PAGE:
You may have never heard his name, but if you’re my age or older, you may well have laughed about his punchlines.

Writer and producer Larry Gelbart, most known for his work on the hit television series “M*A*S*H,” died Friday morning in his Beverly Hills, California, home, his wife said. He was 81.


In 1972, Gelbart helped create the Korean War comedy drama “M*A*S*H.” The show went on for another 11 years, although Gelbart only wrote and produced “M*A*S*H” for the first four seasons. “M*A*S*H” won 50 awards, including eight Golden Globes.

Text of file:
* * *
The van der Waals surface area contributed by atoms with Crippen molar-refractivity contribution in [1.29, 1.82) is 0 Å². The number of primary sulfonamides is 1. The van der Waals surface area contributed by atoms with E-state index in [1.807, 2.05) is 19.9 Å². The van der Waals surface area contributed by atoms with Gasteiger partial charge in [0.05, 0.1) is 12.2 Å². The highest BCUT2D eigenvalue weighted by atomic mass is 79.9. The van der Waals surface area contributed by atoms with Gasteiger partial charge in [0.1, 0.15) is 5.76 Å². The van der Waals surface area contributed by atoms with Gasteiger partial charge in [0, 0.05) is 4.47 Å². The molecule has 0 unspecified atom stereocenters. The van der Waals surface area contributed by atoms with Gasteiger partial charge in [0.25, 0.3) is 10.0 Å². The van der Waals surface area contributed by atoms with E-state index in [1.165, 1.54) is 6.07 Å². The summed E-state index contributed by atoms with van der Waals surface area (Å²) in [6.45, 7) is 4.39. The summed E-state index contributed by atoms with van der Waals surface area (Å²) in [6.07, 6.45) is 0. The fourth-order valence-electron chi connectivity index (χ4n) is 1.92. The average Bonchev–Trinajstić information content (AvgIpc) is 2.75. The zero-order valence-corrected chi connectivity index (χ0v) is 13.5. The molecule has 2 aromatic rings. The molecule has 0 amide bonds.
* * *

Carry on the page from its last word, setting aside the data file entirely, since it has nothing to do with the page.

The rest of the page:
“M*A*S*H” was so popular it lasted much longer than the Korean War itself, and was seen as a commentary on American involvement in the Vietnam War. Gelbart also was involved in the short-lived sequel, “After MASH.”

For Gelbart, “M*A*S*H” mixed a bit of comedy with drama, allowing viewers to connect more with the story.

“I said once that the only way before ‘M*A*S*H’ you would get any feeling out of your television set is if you touched it while you were wet,” Gelbart said. [Full article on]

Gelbart’s parents were Jewish immigrants to the US from Poland and Latvia respectively.

Thanks for the laughs, Larry.

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